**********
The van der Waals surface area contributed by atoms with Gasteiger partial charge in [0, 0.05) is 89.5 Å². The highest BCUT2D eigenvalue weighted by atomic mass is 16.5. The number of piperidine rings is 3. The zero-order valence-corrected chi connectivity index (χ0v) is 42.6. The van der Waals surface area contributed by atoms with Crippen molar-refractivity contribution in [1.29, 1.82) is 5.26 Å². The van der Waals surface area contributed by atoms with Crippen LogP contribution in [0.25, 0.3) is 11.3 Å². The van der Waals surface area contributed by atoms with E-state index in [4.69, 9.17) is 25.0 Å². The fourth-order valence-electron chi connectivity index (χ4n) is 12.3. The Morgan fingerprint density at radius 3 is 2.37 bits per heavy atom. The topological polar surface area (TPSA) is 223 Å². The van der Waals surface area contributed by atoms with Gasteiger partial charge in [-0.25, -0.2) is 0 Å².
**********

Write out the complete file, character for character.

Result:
The van der Waals surface area contributed by atoms with Gasteiger partial charge in [0, 0.05) is 89.5 Å². The highest BCUT2D eigenvalue weighted by atomic mass is 16.5. The number of piperidine rings is 3. The zero-order valence-corrected chi connectivity index (χ0v) is 42.6. The van der Waals surface area contributed by atoms with Crippen molar-refractivity contribution in [1.29, 1.82) is 5.26 Å². The van der Waals surface area contributed by atoms with Crippen LogP contribution in [0.25, 0.3) is 11.3 Å². The van der Waals surface area contributed by atoms with E-state index in [4.69, 9.17) is 25.0 Å². The fourth-order valence-electron chi connectivity index (χ4n) is 12.3. The Morgan fingerprint density at radius 3 is 2.37 bits per heavy atom. The topological polar surface area (TPSA) is 223 Å². The van der Waals surface area contributed by atoms with Gasteiger partial charge in [-0.25, -0.2) is 0 Å².